Annabelle: Creation

The next chapter of “The Conjuring” universe plays out in theaters this weekend, as “Annabelle: Creation” is unleashed on audiences wanting a good scare. Directed by David Sandberg, “Creation” tells the story of the doll who first appeared at the beginning of “The Conjuring,” and had its own spinoff with “Annabelle” in 2014. Though the original movie was panned by critics and audiences alike — I thoroughly enjoyed the film, as we learned more about the doll, and how it ended up in the clutches of famed paranormal investigators Ed and Lorraine Warren. “Creation” takes us even further back into the doll’s history, serving as an origin story, revealing where it all began.

We are introduced to a couple, Samuel and Esther Mullins, and their daughter Bee, in what appears to be the 40’s or 50’s — a happy little family — where a doting mother and father love their adorable daughter, who likes to play hide and seek. Samuel is a doll maker, and hand crafts dolls for local business men to sell in their shops, and it is clear that he and Esther are well respected in their community. One afternoon on their way home from church while working on a flat tire — tragedy strikes the family as Bee is taken from Samuel and Esther in a terrible roadside accident. The screen fades to black and we fast forward 12 years. A beat up school bus is driving down the same road, with a six orphans, a priest and a nun all on board. They are heading to the Mullins’ home, who are opening up their house to the orphans and nun, as their orphanage has been closed down. The girls hop off of the bus, and excitedly tour their new home, with a very somber Sam Mullins — Esther, meanwhile, is nowhere to be found, and Mr. Mullins explains, she was in a terrible accident and rarely leaves her room. As they explore the home, a young girl named Janice, healing after being stricken with polio, tries to enter a room only to have Mr. Mullins tell her the door is locked, and that the room is off limits. Obviously, this is Bee’s old room. Of course, that doesn’t last, as not only is Janice curious about the room — but something in the room is anxious to meet Janice as well. From here the story launches as we are introduced to the evil force behind what caused Mrs. Mullins’ accident — and why the room was to be off limits.

Again, the first “Annabelle” film was not really well received — but I remember getting a bunch more goose bumps watching that one than I did with this one. The story is solid, the acting is good (though I really feel like Anthony LaPaglia and Miranda Otto’s talents are wasted with their portrayals as Samuel and Esther Mullins), and the scares are fun. The issue I have with the movie, and what I fear may be the route all of the following Conjuring Universe movies are going down — is that the film doesn’t really surprise you in any way. It follows the same formula as the preceding films, and the scares don’t really scare anymore — because you feel as though you’ve seen them already. The look of the movie, as in “The Conjuring” movies is fantastic — but this one just has places where they explain entire gaps of time with short five minute scenes — when I would have liked to have explored those stories, perhaps more than the one being portrayed on film (such as when Mrs. Mullins explains how the doll has become possessed). This film ties into the original “Annabelle” film quite nicely, as it essentially ends as the next film starts, and as a standalone movie — meaning if you’ve not watched the other Conjuring films — this movie is quite good. It just didn’t live up to my expectations, and just didn’t have the power and buildup of tension I was hoping for. The early reviews for this film are exceptional — so maybe I’m an outlier here — but I started to see signs that “The Conjuring” universe is running out of ideas. There are a couple of nice Easter eggs in the film — letting you know what’s coming up next and a cool scene where Janice receives a Raggedy Ann gift from her adoptive parents — which is what the real Annabelle doll looks like.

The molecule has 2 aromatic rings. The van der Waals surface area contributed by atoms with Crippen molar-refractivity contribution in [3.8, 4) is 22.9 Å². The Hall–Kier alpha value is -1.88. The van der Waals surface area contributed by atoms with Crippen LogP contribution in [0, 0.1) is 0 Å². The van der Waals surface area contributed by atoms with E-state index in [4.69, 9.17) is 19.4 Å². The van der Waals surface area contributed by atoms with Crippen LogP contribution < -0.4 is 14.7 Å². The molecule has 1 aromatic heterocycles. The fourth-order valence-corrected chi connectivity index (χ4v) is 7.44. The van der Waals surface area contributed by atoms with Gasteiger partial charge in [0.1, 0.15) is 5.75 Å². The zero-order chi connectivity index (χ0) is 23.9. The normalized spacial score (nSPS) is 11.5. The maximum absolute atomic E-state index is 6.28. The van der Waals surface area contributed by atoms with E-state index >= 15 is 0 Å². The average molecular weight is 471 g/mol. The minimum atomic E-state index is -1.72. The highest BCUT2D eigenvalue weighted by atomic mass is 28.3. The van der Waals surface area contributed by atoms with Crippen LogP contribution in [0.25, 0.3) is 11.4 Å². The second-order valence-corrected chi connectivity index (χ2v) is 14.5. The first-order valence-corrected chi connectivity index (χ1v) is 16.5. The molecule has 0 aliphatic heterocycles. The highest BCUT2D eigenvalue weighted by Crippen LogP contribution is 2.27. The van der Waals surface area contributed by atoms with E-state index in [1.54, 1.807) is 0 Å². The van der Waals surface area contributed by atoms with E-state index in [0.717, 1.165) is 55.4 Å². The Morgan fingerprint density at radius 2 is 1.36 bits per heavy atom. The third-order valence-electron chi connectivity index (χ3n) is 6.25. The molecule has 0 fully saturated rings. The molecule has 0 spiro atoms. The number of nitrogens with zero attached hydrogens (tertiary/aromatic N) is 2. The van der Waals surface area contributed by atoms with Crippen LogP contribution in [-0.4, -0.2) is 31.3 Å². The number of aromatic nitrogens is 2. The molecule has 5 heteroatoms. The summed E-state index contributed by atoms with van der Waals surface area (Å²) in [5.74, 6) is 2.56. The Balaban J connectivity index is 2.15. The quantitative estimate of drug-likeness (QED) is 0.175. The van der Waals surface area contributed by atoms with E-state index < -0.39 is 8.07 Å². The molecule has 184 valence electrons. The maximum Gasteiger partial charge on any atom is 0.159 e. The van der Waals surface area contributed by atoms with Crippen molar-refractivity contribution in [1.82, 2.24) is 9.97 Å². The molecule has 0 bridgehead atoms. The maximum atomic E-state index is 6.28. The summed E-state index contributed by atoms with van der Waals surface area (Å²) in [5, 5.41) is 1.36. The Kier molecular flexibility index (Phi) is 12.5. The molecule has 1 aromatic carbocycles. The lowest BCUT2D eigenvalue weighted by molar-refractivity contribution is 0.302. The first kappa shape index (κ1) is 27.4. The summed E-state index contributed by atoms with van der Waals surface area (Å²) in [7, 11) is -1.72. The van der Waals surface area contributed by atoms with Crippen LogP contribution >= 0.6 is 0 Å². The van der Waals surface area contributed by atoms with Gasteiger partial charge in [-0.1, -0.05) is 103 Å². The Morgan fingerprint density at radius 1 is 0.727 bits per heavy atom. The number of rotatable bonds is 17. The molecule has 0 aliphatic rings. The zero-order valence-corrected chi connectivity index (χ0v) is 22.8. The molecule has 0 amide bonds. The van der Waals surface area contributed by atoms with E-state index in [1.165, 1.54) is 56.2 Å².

Bottom line — this is a fun movie. It’s great escape as movies are supposed to be, well made and filled with good scares. I’m just hoping the next film — starring the now infamous nun from “The Conjuring 2” has a few new ideas.

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Jeremy Wood

Jeremy Wood

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Owner of Cinematic Visions…A Professional, Award Winning Video and Media Production Company. Matthew 5:16.